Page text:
• Other risk factors: A tiny or overbite jaw, the use of sedatives or opioids, and the weakening of the tongue and throat muscles owing to diseases like Down syndrome or cerebral palsy are also potential causes of OSA. Childhood OSA is also linked to nasal allergies, exposure to adults who smoke, and a family history of obstructive sleep apnea.

What Causes Central Sleep Apnea in Children?

In children, central sleep apnea can be caused by a variety of factors. A few apneic episodes during the night are regarded as usual, and should not be considered abnormal. Congenital central hypoventilation syndrome has been linked to central sleep apnea in children. In other cases, it might be caused by health issues that affect the central nervous system, which regulates breathing in youngsters.

What Are the Symptoms of Sleep Apnea?

Obstructive sleep apnea is associated with snoring. Sleep apnea affects just a small percentage of children who snore and snore loudly. Symptoms of sleep apnea can only be diagnosed by a doctor.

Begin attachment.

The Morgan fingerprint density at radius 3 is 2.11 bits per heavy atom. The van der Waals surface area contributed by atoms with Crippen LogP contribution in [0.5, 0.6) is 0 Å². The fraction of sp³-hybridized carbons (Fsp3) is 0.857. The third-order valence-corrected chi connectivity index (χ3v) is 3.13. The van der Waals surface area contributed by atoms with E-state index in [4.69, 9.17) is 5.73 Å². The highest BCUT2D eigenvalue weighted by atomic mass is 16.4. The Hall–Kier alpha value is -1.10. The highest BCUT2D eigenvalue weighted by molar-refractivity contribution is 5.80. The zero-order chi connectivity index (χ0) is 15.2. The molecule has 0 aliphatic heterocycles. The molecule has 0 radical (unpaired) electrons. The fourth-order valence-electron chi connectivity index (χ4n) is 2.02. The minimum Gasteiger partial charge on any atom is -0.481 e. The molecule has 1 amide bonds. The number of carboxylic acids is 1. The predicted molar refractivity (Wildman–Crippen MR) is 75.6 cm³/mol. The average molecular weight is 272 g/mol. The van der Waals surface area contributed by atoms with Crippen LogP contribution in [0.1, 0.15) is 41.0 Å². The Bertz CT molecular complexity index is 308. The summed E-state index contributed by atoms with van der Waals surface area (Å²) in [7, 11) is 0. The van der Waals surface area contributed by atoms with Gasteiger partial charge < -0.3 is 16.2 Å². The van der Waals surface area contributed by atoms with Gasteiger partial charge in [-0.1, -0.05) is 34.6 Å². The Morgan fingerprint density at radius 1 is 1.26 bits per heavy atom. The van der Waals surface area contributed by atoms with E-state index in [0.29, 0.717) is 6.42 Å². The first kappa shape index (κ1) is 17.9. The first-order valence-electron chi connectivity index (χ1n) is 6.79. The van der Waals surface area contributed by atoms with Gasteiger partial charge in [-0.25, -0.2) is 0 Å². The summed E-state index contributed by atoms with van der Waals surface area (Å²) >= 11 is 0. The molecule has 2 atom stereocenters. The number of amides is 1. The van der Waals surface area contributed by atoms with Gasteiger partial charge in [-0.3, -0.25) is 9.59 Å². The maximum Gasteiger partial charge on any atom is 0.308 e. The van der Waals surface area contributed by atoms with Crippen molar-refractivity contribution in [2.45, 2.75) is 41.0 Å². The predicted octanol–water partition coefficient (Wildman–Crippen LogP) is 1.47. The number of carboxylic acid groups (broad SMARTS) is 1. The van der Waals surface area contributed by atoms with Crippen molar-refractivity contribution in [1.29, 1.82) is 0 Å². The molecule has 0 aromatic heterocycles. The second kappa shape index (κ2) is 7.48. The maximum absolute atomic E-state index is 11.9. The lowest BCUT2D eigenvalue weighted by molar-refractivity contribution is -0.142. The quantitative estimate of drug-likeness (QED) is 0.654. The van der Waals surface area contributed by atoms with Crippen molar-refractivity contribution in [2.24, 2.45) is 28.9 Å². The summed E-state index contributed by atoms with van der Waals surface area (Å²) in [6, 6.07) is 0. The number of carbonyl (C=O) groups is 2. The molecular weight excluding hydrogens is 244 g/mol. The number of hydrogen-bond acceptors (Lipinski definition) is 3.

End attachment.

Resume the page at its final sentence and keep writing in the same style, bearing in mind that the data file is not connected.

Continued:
In addition to snoring, children with sleep apnea may also have the following signs and symptoms:

  • During sleep, mouth breathing is used.
  • Choking or coughing fits.
  • Sweating during the night.
  • Sleepwalking.
  • The ramblings of a tired mind.
  • Fear of the dark.
  • Bedwetting.

Sleep apnea also has negative effects on a person’s health while they are awake. Included on this list:

  • A feeling of drowsiness during the day.
  • I’m having trouble focusing.
  • Attention deficit hyperactivity disorder (ADHD) mimics a variety of behavioral issues, including hyperactivity, rebelliousness, and impulsiveness.
  • Anxiety at the start of the day.
  • I’m in a foul temper.
  • Controlling one’s emotions is a challenge.

How Is Sleep Apnea Diagnosed in Children?